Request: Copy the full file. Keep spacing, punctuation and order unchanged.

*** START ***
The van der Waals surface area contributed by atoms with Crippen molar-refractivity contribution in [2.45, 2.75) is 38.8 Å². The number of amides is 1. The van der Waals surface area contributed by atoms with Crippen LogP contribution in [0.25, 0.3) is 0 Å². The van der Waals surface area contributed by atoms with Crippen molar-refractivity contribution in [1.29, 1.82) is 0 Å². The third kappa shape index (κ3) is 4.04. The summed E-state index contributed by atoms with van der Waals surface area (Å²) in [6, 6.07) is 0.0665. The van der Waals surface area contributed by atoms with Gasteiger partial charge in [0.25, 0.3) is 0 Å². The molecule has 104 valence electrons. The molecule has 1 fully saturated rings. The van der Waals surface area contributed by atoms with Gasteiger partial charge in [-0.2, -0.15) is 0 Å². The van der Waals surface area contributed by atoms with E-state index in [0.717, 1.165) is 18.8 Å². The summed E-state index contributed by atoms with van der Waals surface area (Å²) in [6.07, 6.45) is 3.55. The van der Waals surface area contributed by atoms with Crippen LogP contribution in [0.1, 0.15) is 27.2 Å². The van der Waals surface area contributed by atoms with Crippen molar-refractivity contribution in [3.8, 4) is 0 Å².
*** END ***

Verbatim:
The van der Waals surface area contributed by atoms with Crippen molar-refractivity contribution in [2.45, 2.75) is 38.8 Å². The number of amides is 1. The van der Waals surface area contributed by atoms with Crippen LogP contribution in [0.25, 0.3) is 0 Å². The van der Waals surface area contributed by atoms with Crippen molar-refractivity contribution in [1.29, 1.82) is 0 Å². The third kappa shape index (κ3) is 4.04. The summed E-state index contributed by atoms with van der Waals surface area (Å²) in [6, 6.07) is 0.0665. The van der Waals surface area contributed by atoms with Gasteiger partial charge in [0.25, 0.3) is 0 Å². The molecule has 104 valence electrons. The molecule has 1 fully saturated rings. The van der Waals surface area contributed by atoms with Gasteiger partial charge in [-0.2, -0.15) is 0 Å². The van der Waals surface area contributed by atoms with E-state index in [0.717, 1.165) is 18.8 Å². The summed E-state index contributed by atoms with van der Waals surface area (Å²) in [6.07, 6.45) is 3.55. The van der Waals surface area contributed by atoms with Crippen LogP contribution in [0.1, 0.15) is 27.2 Å². The van der Waals surface area contributed by atoms with Crippen molar-refractivity contribution in [3.8, 4) is 0 Å².